Social media campaigns provide education about COVID-19 vaccines
To tackle misinformation about the new COVID-19 vaccines, doctors and medical professionals are using social media and other platforms to spread accurate information. (Kanishka Mehra/Photo editor)
By Victoria Li
March 10, 2021 3:02 p.m.
Health care workers and public health advocates are using social media to encourage people to get the COVID-19 vaccine and combat misinformation about COVID-19.
Anna Yap, a resident physician at UCLA, started an organization in December with a network of physicians after seeing people spreading COVID-19 misinformation online. It was frustrating to come home after working on the front lines against COVID-19 and see people essentially working against them, Yap said.
Doctors who are members of This Is Our Shot host livestreams to answer questions about COVID-19 vaccines on Twitter and Facebook and share selfies of them getting vaccinated under the hashtag #ThisIsOurShot. The goal is to excite people about getting the vaccine, Yap said.
These efforts come in response to high levels of vaccine hesitancy in the U.S., Yap said. Almost one-third of Americans still say they would not get vaccinated against COVID-19, according to a March 5 report from the Pew Research Center. A survey of UCLA Health employees in the fall found that more than 60% would not receive the COVID-19 vaccine immediately if it was offered to them.
More than 25,000 individuals have taken part in the This Is Our Shot campaign on Facebook, said physician and co-founder Atul Nakhasi in an emailed statement.
Spreading reliable, scientific information is also the focus of ProtectUS, another organization dedicated to combating health misinformation. The group has posted infographics explaining how COVID-19 vaccines were developed so quickly and why the rapid development does not compromise the vaccine’s safety, said Rhea Shetty, a communications head at ProtectUS and a fourth-year biology and German language and culture student.
Some vaccine advocacy groups existed before the COVID-19 pandemic.
Vaccinate California, a parent-led group based in San Francisco, has been working to increase trust in vaccines since 2015. The group previously advocated for state legislation on school vaccination requirements but has shifted its efforts toward social media outreach because of COVID-19, said Leah Russin, executive director of Vaccinate California.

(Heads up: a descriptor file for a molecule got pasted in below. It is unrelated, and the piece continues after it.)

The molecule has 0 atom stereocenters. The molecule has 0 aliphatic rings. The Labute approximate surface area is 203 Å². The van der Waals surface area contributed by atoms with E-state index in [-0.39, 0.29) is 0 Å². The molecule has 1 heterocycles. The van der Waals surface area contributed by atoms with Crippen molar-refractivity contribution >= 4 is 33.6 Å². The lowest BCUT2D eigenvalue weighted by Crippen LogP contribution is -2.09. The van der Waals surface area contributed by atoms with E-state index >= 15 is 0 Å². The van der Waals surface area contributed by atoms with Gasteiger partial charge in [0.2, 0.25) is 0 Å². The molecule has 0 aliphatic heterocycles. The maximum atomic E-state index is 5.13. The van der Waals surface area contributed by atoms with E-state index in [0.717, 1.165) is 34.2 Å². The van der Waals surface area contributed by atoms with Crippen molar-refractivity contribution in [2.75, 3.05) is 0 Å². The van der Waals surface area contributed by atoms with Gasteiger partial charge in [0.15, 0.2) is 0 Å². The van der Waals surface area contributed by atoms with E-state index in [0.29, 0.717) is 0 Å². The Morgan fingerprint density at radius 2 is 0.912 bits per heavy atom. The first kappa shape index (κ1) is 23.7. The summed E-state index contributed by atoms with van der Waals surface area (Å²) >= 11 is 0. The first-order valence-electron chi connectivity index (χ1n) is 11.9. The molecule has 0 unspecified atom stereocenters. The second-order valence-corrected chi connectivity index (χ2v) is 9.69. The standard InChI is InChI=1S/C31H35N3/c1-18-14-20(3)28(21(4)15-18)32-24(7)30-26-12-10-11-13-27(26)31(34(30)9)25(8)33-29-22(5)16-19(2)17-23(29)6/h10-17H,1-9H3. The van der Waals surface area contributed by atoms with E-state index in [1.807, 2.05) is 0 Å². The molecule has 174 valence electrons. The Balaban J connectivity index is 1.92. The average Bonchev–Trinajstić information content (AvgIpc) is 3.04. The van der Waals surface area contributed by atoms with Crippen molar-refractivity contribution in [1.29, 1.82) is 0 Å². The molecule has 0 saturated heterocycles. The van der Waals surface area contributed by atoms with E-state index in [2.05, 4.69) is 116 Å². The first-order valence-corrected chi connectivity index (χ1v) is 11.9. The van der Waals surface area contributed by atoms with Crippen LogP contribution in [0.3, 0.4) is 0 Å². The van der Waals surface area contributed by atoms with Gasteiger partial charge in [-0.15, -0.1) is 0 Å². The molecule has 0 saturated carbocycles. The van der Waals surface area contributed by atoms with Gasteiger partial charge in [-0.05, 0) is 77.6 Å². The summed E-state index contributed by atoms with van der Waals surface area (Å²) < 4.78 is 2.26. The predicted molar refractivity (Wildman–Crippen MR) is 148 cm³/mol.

Social media plays an important role in communicating health information because it is readily available, Shetty said. She added that she herself obtains news about the pandemic through professionals on social media.
The internet makes it easy for anyone to post information that may not be true, so organizations like This Is Our Shot sought to make the advice of doctors and other health professionals more accessible, Yap said.
Some people had the misconception that COVID-19 vaccines were not tested thoroughly and development was rushed, or assumed one company’s vaccine is better than the other, Yap said.
Another long-standing misconception that predates COVID-19 is the idea that vaccines can cause autism, Yap said.
However, Yap said the likelihood of a bad allergic reaction to the vaccine is smaller than the chance of getting struck by lightning and recommended that people get whichever vaccine they can get as soon as they can. All of the vaccines are highly effective at preventing hospitalization or death because of COVID-19, she said.
Mistrust also fuels some of the hesitancy surrounding COVID-19 vaccines, Yap said. Incidents like the Tuskegee Experiment – a 1932–1972 experiment in which hundreds of Black men were infected with syphilis – have sowed mistrust in underserved communities, she said. This Is Our Shot takes the history of medical racism into consideration by amplifying the voices of health care workers who are representative of these communities, Yap added.
Vaccine hesitancy can emerge from a variety of sources, and simply providing more information may not be enough to change people’s minds, Yap said.
Instead, testimonials from people who have been vaccinated may help correct common misconceptions, especially if those people are trusted medical professionals, she added. Although it is important to make sure the public can access factual health information, This Is Our Shot has focused more on listening and responding to people’s concerns, Yap said.
“The best way to influence your communities (is) going to be with your personal stories,” Yap said.
After she shared on Instagram that she received her second dose of the vaccine, a few individuals messaged Shetty to ask if the symptoms they were experiencing were normal, and the conversation helped ease their fears, Shetty said.
People should contact their doctor if they are unsure about getting the vaccine since they understand how COVID-19 works and are equipped with the expertise to help, Russin said.
“I trust the science, and I get my advice not from a random (person) on Facebook but … from the person who actually went to medical school,” Russin said.
Yap said she hopes people feel empowered to get vaccinated. Every person who gets the vaccine helps the country move one step closer to achieving herd immunity and returning to normalcy, Yap said.
“Ultimately, we’re all going to need to get the vaccine,” Yap said. “So we should really celebrate each person getting it.”